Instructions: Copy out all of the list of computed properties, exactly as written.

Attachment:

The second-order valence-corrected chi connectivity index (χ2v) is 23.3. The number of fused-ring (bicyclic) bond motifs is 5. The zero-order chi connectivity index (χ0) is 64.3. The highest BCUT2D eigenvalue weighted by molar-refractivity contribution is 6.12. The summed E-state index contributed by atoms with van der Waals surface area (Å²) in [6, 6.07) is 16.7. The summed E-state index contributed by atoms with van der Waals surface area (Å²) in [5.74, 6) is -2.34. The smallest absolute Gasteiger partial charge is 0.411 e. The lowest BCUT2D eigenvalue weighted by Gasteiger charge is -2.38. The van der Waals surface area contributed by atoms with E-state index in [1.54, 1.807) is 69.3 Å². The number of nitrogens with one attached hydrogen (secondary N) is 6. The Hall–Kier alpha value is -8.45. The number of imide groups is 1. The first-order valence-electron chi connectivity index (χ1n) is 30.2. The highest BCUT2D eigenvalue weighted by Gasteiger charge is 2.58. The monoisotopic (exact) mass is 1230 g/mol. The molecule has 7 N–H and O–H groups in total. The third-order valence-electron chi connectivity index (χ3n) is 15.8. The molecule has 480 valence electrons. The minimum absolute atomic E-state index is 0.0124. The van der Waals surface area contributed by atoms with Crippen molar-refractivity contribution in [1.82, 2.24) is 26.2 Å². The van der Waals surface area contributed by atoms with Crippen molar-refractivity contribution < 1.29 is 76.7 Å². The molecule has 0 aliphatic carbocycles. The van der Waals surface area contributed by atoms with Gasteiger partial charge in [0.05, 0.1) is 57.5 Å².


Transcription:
The second-order valence-corrected chi connectivity index (χ2v) is 23.3. The number of fused-ring (bicyclic) bond motifs is 5. The zero-order chi connectivity index (χ0) is 64.3. The highest BCUT2D eigenvalue weighted by molar-refractivity contribution is 6.12. The summed E-state index contributed by atoms with van der Waals surface area (Å²) in [6, 6.07) is 16.7. The summed E-state index contributed by atoms with van der Waals surface area (Å²) in [5.74, 6) is -2.34. The smallest absolute Gasteiger partial charge is 0.411 e. The lowest BCUT2D eigenvalue weighted by Gasteiger charge is -2.38. The van der Waals surface area contributed by atoms with E-state index in [1.54, 1.807) is 69.3 Å². The number of nitrogens with one attached hydrogen (secondary N) is 6. The Hall–Kier alpha value is -8.45. The number of imide groups is 1. The first-order valence-electron chi connectivity index (χ1n) is 30.2. The highest BCUT2D eigenvalue weighted by Gasteiger charge is 2.58. The monoisotopic (exact) mass is 1230 g/mol. The molecule has 7 N–H and O–H groups in total. The third-order valence-electron chi connectivity index (χ3n) is 15.8. The molecule has 480 valence electrons. The minimum absolute atomic E-state index is 0.0124. The van der Waals surface area contributed by atoms with Crippen molar-refractivity contribution in [1.82, 2.24) is 26.2 Å². The van der Waals surface area contributed by atoms with Crippen molar-refractivity contribution < 1.29 is 76.7 Å². The molecule has 0 aliphatic carbocycles. The van der Waals surface area contributed by atoms with Gasteiger partial charge in [0.05, 0.1) is 57.5 Å².